At last, the music industry is — sort of? kind of? maybe? — beginning its post-2020 reawakening. Bands that had been waiting to release new albums until they could realistically envision touring them are now tentatively re-emerging from extended hiatuses. Rising stars whose ascents were delayed by the pandemic are finally lifting off. After a long fallow period, this fall’s album-release harvest is once again looking abundant.
One group making a welcome return also happens to be one of New York City’s most vibrant and consistently interesting active rock bands, Parquet Courts, which will release its sixth album, “Sympathy for Life,” via Rough Trade Records on Oct. 20. Following up its excellent and eclectic 2018 record “Wide Awake!,” which was produced by Danger Mouse, “Sympathy” continues the post-punk-leaning band’s flirtation with funk grooves and danceable jams. (This album’s producer, Rodaidh McDonald, used to host Italo-disco nights on London’s club circuit.)
But as ever, Parquet Courts’ music is propelled by the tension between the head and the hips, with the itchy lyricism of the vocalists Andrew Savage and Austin Brown providing a counterpoint to Sean Yeaton and Max Savage’s buoyant rhythm section. “How many ways of feeling lousy have I found?” Andrew Savage wonders on the opening track, “Walking at a Downtown Pace.” He sounds as kinetic but prickly as a millennial David Byrne, while the music tries its best to cheer him up.
Always astute observers of the depersonalization of modern life, Parquet Courts on “Sympathy” raises an eyebrow at such ubiquitous conveniences as one-touch food delivery apps and household appliances that speak soothingly, “like a mother’s voice.” (Siri, can you set my alarm clock for noon tomorrow?) But the band still ultimately finds a hard-earned optimism in both the strange experience of being human and newly treasured delights like “the smile on an unmasked friend.” Ten years into its career, “Sympathy” is proof that Parquet Courts is still finding new digital-era crazes to skewer and new ways to evolve its sound.
Over on the opposite coast, an artist finally ready for her breakout moment is the 25-year-old California-based star-in-waiting Remi Wolf, a colorful funk-pop phenom with a soaring voice and personality to spare. Her debut album, “Juno” (out Oct. 15 on Island Records and named after her beloved dog), is eclectic, catchy and relentlessly unpredictable. You never quite know what’s going to come out of Wolf’s mouth next — “ain’t no Chuck E. Cheese in Los Feliz,” for one — and whether it will be rapped, crooned or belted to the rafters in a voice that got her all the way to Hollywood on the 13th season of “American Idol.”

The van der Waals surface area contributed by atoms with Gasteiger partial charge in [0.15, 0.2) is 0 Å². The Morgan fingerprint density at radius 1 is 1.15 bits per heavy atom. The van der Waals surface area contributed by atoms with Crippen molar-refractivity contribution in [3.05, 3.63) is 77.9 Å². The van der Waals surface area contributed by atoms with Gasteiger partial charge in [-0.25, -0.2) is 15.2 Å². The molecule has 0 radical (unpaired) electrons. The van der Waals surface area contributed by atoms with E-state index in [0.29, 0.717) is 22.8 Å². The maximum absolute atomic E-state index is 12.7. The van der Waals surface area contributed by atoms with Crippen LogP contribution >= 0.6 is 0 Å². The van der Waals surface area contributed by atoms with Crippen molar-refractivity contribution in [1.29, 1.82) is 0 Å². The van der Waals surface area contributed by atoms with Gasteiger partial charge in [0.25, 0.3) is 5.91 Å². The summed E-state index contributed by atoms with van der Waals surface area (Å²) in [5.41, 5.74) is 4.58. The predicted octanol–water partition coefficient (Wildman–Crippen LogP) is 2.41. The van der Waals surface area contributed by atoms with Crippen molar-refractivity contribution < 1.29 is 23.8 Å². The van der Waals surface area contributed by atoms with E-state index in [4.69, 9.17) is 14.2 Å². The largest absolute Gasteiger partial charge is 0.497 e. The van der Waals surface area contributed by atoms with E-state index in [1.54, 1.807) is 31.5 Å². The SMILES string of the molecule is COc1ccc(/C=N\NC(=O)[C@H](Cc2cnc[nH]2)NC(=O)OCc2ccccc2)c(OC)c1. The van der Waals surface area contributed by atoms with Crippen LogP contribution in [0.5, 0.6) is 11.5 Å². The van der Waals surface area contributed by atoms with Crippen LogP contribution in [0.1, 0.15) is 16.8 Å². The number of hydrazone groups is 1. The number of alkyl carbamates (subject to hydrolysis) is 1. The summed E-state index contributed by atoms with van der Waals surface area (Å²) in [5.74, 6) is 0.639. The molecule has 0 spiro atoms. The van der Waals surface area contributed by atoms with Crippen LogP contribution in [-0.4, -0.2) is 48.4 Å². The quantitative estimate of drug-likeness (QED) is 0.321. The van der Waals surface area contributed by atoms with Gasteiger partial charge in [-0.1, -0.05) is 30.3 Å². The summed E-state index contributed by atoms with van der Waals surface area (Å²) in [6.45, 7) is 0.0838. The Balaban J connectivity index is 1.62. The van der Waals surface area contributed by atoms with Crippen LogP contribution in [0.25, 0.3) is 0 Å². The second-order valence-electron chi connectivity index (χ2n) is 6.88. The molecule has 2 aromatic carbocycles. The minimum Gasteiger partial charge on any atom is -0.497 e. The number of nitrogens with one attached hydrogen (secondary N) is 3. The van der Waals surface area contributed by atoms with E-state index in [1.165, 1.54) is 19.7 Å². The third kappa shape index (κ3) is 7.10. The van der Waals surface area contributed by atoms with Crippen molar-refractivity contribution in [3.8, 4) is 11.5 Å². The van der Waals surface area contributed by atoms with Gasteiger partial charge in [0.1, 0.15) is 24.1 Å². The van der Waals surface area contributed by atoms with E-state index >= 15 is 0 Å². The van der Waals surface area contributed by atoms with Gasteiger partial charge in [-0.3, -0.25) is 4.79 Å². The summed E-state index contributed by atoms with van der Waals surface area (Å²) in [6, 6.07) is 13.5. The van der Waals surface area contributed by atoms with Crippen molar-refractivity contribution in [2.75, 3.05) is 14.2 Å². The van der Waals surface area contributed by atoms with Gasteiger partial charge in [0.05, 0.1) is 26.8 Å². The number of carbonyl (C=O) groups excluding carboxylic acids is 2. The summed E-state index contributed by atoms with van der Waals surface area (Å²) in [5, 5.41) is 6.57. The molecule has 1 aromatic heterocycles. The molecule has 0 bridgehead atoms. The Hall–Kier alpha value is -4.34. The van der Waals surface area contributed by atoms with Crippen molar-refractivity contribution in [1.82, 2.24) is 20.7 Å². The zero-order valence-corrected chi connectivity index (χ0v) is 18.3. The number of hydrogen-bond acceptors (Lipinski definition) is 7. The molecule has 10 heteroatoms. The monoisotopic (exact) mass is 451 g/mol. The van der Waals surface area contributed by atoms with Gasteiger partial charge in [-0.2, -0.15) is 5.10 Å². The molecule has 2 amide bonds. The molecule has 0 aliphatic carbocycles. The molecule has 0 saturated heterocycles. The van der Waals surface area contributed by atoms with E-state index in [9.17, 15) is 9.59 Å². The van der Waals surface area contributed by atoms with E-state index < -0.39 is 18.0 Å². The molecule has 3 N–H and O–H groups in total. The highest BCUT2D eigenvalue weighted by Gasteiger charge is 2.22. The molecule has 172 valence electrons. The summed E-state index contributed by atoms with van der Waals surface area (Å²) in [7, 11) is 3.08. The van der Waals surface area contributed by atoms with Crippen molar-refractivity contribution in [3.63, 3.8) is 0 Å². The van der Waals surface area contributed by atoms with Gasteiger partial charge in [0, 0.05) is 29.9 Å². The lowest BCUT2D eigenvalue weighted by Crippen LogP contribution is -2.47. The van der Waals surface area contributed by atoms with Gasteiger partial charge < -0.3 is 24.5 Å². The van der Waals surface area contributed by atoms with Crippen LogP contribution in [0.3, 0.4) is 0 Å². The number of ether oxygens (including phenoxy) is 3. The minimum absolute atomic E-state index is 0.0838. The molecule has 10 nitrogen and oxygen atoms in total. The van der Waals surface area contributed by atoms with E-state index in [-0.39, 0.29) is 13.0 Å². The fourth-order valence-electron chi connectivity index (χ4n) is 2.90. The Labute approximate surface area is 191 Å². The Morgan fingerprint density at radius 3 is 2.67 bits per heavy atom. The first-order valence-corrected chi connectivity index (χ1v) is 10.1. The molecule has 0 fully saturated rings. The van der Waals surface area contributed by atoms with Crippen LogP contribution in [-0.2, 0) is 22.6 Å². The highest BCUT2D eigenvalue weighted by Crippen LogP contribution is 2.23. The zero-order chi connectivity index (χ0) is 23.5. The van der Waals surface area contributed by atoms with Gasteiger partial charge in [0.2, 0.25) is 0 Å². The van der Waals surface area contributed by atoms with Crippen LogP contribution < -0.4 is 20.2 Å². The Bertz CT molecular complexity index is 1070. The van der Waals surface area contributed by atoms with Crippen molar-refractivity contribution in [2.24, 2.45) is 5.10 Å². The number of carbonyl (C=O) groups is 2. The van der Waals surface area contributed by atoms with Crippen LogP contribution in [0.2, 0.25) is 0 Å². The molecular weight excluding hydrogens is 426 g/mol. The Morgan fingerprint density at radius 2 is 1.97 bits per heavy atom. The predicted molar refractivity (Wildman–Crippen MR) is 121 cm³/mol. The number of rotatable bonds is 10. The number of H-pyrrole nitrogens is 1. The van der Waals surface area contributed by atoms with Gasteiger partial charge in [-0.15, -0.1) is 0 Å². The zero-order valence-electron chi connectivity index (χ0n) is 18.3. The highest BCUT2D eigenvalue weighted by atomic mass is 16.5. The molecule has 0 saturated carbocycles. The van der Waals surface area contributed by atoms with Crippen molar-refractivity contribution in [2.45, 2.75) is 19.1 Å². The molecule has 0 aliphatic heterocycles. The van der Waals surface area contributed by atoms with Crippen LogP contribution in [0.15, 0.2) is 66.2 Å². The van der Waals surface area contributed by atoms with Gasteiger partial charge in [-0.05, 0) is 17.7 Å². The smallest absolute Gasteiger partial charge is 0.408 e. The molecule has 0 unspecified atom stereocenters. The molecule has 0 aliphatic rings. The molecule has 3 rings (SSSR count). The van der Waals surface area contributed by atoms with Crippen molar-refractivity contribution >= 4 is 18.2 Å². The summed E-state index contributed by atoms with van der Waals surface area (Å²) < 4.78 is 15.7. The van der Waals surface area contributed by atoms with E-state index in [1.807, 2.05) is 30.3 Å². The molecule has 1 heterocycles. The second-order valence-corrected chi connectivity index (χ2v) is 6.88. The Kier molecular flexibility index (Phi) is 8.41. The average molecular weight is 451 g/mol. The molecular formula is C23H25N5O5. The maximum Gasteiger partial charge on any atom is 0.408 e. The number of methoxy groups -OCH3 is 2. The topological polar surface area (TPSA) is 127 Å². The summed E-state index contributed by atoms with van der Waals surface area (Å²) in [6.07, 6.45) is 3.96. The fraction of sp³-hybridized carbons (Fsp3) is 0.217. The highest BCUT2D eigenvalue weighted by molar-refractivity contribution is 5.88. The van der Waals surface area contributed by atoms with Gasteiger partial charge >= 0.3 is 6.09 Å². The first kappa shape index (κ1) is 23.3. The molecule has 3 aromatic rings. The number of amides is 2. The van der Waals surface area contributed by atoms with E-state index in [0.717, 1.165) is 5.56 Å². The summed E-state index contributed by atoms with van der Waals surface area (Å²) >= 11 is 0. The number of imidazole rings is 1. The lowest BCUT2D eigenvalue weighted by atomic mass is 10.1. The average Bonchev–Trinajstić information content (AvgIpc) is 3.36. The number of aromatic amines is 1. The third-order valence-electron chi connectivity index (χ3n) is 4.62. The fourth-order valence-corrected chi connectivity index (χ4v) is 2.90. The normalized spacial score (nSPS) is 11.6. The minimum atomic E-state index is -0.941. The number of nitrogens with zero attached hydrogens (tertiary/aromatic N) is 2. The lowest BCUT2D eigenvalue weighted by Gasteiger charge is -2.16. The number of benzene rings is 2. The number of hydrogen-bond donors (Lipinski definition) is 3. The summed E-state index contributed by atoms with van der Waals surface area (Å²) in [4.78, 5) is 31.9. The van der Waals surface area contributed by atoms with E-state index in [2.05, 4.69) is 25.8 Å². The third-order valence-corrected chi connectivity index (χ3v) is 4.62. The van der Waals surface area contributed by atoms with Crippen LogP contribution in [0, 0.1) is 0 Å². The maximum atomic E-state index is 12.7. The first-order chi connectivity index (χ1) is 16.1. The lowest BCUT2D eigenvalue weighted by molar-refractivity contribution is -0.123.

Wolf’s hyperactive pop combines the vivid imagination of Tierra Whack with Jamiroquai’s slick, Y2K-era soul (and penchant for head-turning hats). But don’t let Wolf’s cartoonish aesthetic fool you: The songs on “Juno” plumb some serious depths. The album’s wrenching closer, “Street You Live On,” catalogs the damage of a never-ending breakup, while the single “Liquor Store” enumerates all of the insecurities that came to the surface when, during the pandemic, Wolf checked herself into rehab and got sober. It’s a testament to her strong sense of self, though, that even the darkest moments of “Juno” come alive with quirky humor. As she memorably puts it on the spirited single “Quiet on Set”: “I’m cracked the surface, crème brûlée.”
Another endlessly quotable West Coast firebrand with a killer album on the way is Sarah Tudzin, the multitalented Los Angeles musician behind the outrageously named project Illuminati Hotties. Tudzin is, in her day job, a Berklee-trained recording engineer and producer, and the music she released as Illuminati Hotties was initially supposed to be a kind of calling card for her technical prowess. Unlike some of the more reserved folks on the other side of the mixing board, though, Tudzin proved to be an exuberantly charismatic frontperson — check out the video for her catchy summertime single “Pool Hopping” — and her 2018 debut “Kiss Yr Frenemies” earned the devotion of a cult audience of fans she came to affectionately call “little shredders.”
The little shredders’ ranks are likely about to grow: Illuminati Hotties’ wonderful second album “Let Me Do One More” (out on Oct. 1 via Tudzin’s own imprint, Snack Shack Tracks) is the fullest realization yet of her idiosyncratic vision. These songs swing with ease between genres and moods, sometimes moving from hilarious to heartbreaking in a single line: “I went to the party to suck on air from people having fun,” Tudzin sighs on one guitar-driven slow burner. Blasts of high-octane hardcore interrupt dreamy surf-pop reveries — the Ramones are as much of a touchstone as the Ronettes — but somehow Tudzin holds all the chaos together through the sheer force of her personality. (To describe her all-over-the-place sound, she had to coin a somewhat oxymoronic phrase: “tenderpunk.”)
“Let Me Do One More” also represents Tudzin breaking free from her former label, the beleaguered indie Tiny Engines, for which she rush-released a 2020 mixtape to complete her contract. With the arrival of her long-delayed sophomore release, she’s implying something that resonates for plenty of other artists who are finally releasing records this fall: This is the one you’ve been waiting for.